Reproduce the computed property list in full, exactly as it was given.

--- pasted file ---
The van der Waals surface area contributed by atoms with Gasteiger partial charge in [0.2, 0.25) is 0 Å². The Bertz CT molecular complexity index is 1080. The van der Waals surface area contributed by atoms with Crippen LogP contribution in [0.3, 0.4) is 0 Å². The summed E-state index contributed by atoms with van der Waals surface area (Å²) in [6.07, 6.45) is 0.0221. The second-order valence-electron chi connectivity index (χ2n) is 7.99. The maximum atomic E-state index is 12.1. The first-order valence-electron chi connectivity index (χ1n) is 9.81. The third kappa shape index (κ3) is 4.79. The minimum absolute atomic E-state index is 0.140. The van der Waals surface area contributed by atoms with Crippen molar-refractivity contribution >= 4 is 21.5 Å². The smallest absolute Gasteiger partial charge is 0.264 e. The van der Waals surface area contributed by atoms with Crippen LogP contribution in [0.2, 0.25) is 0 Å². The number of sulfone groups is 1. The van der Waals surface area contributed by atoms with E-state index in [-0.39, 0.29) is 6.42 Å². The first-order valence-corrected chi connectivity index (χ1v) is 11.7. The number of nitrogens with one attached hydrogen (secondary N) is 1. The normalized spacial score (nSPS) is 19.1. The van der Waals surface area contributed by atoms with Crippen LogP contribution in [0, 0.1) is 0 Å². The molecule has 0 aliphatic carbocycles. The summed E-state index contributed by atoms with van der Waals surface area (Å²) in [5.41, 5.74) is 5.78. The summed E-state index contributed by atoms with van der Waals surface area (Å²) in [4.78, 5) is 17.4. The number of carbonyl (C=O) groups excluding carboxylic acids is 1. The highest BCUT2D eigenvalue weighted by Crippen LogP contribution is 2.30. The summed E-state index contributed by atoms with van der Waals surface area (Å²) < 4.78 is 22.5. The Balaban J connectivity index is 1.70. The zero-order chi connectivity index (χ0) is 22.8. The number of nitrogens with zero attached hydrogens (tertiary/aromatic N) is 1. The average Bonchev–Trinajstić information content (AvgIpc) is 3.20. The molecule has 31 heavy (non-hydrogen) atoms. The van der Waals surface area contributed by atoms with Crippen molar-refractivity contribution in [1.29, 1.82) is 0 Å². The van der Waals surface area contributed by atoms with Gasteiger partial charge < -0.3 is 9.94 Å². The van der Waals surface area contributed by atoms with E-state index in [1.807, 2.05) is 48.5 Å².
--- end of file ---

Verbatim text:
The van der Waals surface area contributed by atoms with Gasteiger partial charge in [0.2, 0.25) is 0 Å². The Bertz CT molecular complexity index is 1080. The van der Waals surface area contributed by atoms with Crippen LogP contribution in [0.3, 0.4) is 0 Å². The summed E-state index contributed by atoms with van der Waals surface area (Å²) in [6.07, 6.45) is 0.0221. The second-order valence-electron chi connectivity index (χ2n) is 7.99. The maximum atomic E-state index is 12.1. The first-order valence-electron chi connectivity index (χ1n) is 9.81. The third kappa shape index (κ3) is 4.79. The minimum absolute atomic E-state index is 0.140. The van der Waals surface area contributed by atoms with Crippen molar-refractivity contribution >= 4 is 21.5 Å². The smallest absolute Gasteiger partial charge is 0.264 e. The van der Waals surface area contributed by atoms with Crippen LogP contribution in [0.2, 0.25) is 0 Å². The number of sulfone groups is 1. The van der Waals surface area contributed by atoms with E-state index in [-0.39, 0.29) is 6.42 Å². The first-order valence-corrected chi connectivity index (χ1v) is 11.7. The number of nitrogens with one attached hydrogen (secondary N) is 1. The normalized spacial score (nSPS) is 19.1. The van der Waals surface area contributed by atoms with Crippen LogP contribution in [0, 0.1) is 0 Å². The molecule has 0 aliphatic carbocycles. The summed E-state index contributed by atoms with van der Waals surface area (Å²) in [5.41, 5.74) is 5.78. The summed E-state index contributed by atoms with van der Waals surface area (Å²) in [4.78, 5) is 17.4. The number of carbonyl (C=O) groups excluding carboxylic acids is 1. The highest BCUT2D eigenvalue weighted by Crippen LogP contribution is 2.30. The summed E-state index contributed by atoms with van der Waals surface area (Å²) < 4.78 is 22.5. The Balaban J connectivity index is 1.70. The zero-order chi connectivity index (χ0) is 22.8. The number of nitrogens with zero attached hydrogens (tertiary/aromatic N) is 1. The average Bonchev–Trinajstić information content (AvgIpc) is 3.20. The molecule has 31 heavy (non-hydrogen) atoms. The van der Waals surface area contributed by atoms with Crippen molar-refractivity contribution in [1.29, 1.82) is 0 Å². The van der Waals surface area contributed by atoms with Gasteiger partial charge < -0.3 is 9.94 Å². The van der Waals surface area contributed by atoms with E-state index in [1.807, 2.05) is 48.5 Å².